Attorney-at-Law

IT’S PERSONAL

In Uncategorized on 03/23/2017 at 16:36

That’s the message Judge Paris has for Lindsay Manor Nursing Home, Inc., 148 T. C. 9, filed 3/23/17. LMNH claims late payments from Medicaid and Medicare forced it to use FICA/FUTA money to pay for its sick residents. Therefore the proposed levy would toss the old and sick in the street. Therefore, levy should be vacated because of “economic hardship,” per Section 6343.

Section 6343, which, per regulations, requires IRS to release liens for economic hardship. But does “economic hardship” mean economic hardship for nonindividuals?

Negatory, says Judge Paris, per regulations IRS has made clear that Section 6343 release is for individuals, not corporations.

The language of the statute itself uses the term “taxpayer” eight (count ‘em, eight) times, but inconsistently as to an individual or a nonindividual.

After tearing the stuffin’ out’n de dictionary (the abridged dictionary) and canvassing all the legislative history in sight, Judge Paris determines that the “taxpayer” to be benefitted by the Section 6343 deliening is ambiguous.

Thus Chevron. Chevron allows a permissible interpretation of the statutory language when Congress hasn’t made it clear enough. And restricting Section 6343 to individuals is certainly permissible.

Besides, the application of Section 6343 is directed at releasing a lien. But here Judge Paris is dealing with a NITL, a notice of intent. No levy yet.

LMNH claims nonindividuals can submit OICs, but Judge Paris says economic hardship isn’t available to nonindividuals in an OIC. The proposed OIC regs did have a business example, but that was discarded because IRS should not be deciding which businesses were viable or not.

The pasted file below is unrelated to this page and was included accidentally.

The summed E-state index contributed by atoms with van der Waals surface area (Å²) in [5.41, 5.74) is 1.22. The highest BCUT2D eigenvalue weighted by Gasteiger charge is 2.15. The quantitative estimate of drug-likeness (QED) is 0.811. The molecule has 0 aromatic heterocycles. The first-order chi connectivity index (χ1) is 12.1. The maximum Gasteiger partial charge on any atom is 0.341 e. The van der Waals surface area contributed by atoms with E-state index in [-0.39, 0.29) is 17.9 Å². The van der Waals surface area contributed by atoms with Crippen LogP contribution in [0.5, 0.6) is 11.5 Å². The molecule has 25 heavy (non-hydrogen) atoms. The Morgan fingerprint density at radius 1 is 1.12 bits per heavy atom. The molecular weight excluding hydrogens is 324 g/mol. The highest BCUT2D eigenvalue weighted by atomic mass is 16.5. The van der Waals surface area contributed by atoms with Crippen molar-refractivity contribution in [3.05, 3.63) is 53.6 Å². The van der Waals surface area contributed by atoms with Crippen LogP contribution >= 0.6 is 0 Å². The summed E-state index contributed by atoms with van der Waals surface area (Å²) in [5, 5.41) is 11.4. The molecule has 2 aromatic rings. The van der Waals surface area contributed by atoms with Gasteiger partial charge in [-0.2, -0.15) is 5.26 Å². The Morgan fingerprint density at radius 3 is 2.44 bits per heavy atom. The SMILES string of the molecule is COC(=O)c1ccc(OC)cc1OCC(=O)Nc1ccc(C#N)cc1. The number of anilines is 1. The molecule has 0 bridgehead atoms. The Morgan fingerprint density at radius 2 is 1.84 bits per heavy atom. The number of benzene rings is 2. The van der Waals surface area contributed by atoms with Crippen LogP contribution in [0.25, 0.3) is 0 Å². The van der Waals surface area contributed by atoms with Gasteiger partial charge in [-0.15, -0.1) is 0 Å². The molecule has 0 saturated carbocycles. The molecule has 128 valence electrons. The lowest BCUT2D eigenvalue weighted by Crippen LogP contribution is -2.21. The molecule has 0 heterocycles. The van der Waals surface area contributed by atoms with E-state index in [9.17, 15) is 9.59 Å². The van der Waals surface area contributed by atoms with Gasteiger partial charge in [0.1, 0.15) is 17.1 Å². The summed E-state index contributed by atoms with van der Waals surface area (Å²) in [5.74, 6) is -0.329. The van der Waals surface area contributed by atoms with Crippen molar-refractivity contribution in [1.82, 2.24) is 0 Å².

Anyway, “…the foreclosure of nonindividuals from ‘economic hardship’ relief does not foreclose relief for reasons found in subparagraph (B) (release of the levy would facilitate collection of the liability), (C) (the taxpayer entered into an installment agreement), or (E) (the fair market value of the property exceeds the levy and release would not hinder collection of the liability) of section 6343(a)(1).” 148 T. C. 9, at p. 40.

Levy sustained.

Footnote: See Lindsay Manor Nursing Home, Inc., 2017 T. C. Memo. 50, filed 3/23/17. LMNH is a habitual nonfilter and nonpayer. “Petitioner has a long history of noncompliance with its Federal employment tax obligations dating back to the mid-2000s. On multiple prior occasions petitioner was given an installment agreement which the IRS revoked for noncompliance with either the terms of the agreement or its Federal tax filing and payment obligations.” 2017 T. C. Memo. 50, at p. 3 (Footnote omitted).

But then again, it’s another Sam Jewell enterprise. Remember Sam? No? Then see my blogpost “The Corporations Unveiled,” 12/29/16. Judge Paris is losing patience with Sam.

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